Canadarm2 Grabs the Dragon Shipment Arriving at the International Space Station

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Last Friday, the SpaceX mission was launched bearing goods to the International Space Station. They arrived on Monday, and the astronomers couldn’t be happier.

The rocket carried a Dragon capsule which got close enough on Monday. Then, Station astronaut Ricky Arnold used Canadarm2, which is a big mechanical arm that can grab capsules like this one. All this was done at a distance of 250 miles (400 kilometers) from Earth.

Dragon Capsule Bears Gifts: Ice Cream, Strong Coffee! …and Important Devices

The capsule weighted almost 6,000 pounds (2,700 kilograms), and it included genetically identical mice (mousetronauts), which will be used in a study of gut bacteria, a robot called Cimon (but pronounced Simon), and a lot of other devices and food!

Cimon’s job is to help German astronaut Alexander Gerst with his science experiments. The AI robot is a bit larger than a basketball. It has a “brain” which will be updated by IBM so that its intelligence can grow. In the future, robots like Cimon could help astronauts work efficiently, minimize their stress and improve safety, said the project’s officials.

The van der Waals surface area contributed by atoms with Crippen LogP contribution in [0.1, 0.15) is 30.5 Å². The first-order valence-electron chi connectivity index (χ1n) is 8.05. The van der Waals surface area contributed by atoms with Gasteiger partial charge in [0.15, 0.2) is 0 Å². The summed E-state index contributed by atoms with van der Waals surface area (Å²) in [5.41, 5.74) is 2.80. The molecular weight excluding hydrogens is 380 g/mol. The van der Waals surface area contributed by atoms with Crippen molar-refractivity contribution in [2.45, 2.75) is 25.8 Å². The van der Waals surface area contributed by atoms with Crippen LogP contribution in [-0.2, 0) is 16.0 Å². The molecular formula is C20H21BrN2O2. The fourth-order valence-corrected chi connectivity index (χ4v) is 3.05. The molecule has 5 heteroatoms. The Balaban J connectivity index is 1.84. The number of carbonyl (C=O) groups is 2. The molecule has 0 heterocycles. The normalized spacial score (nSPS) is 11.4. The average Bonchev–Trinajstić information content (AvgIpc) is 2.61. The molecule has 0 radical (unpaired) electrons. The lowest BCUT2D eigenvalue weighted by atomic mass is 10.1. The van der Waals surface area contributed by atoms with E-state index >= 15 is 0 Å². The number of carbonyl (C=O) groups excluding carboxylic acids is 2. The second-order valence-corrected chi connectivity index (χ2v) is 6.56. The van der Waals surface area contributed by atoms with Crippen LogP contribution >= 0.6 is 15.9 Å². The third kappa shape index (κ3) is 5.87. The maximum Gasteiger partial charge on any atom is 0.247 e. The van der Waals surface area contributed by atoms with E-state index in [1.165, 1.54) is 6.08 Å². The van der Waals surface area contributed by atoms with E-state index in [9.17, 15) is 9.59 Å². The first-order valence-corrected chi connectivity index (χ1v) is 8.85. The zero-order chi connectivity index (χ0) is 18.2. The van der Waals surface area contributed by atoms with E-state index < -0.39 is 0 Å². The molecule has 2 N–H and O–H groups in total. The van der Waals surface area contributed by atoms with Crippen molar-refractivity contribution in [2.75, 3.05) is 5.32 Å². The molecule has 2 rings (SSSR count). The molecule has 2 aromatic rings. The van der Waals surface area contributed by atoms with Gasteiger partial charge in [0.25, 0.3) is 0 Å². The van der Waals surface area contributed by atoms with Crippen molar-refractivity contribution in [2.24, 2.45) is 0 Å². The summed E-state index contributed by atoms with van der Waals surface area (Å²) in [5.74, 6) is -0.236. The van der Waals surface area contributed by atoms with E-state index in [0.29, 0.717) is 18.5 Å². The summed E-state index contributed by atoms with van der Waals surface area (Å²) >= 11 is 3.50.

Let’s talk about the food that arrived at the International Space Station. It includes fresh food: blueberries, ice cream, crab, lobster, maple-smoked salmon, many pouches of strong coffee from Death Wish Coffee – it sounds strong enough, considering the brand name!

The crew also gets an iPad Air, spacesuit gloves, and many devices to help them in their studies and experiments.

Astronaut Ricky Arnold radioed to the Mission Control after grabbing the Dragon:

“Houston, station, capture complete. Go for post-capture reconfiguration. Looking forward to some really exciting weeks ahead as we unload the science and get started on some great experiments.”

The 30th Cargo Ship

Arnold was told that this was the 30th cargo ship captured by the robot arm, and he replied:

“It’s hard to believe … how far we’ve come. It’s quite an accomplishment.”

As a special event, the 30th capture occurred right over Quebec, as the robot arm was a contribution from Canada.

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Andre Blair s is the lead editor for Advocator.ca. He holds a B.A. in Psychology from the University of Toronto, and a Master of Science in Public Health (M.S.P.H.) from the School of Public Health, Department of Health Administration, at the University of North Carolina at Chapel Hill. Andre specializes in environmental health, but writes on a variety of issues.


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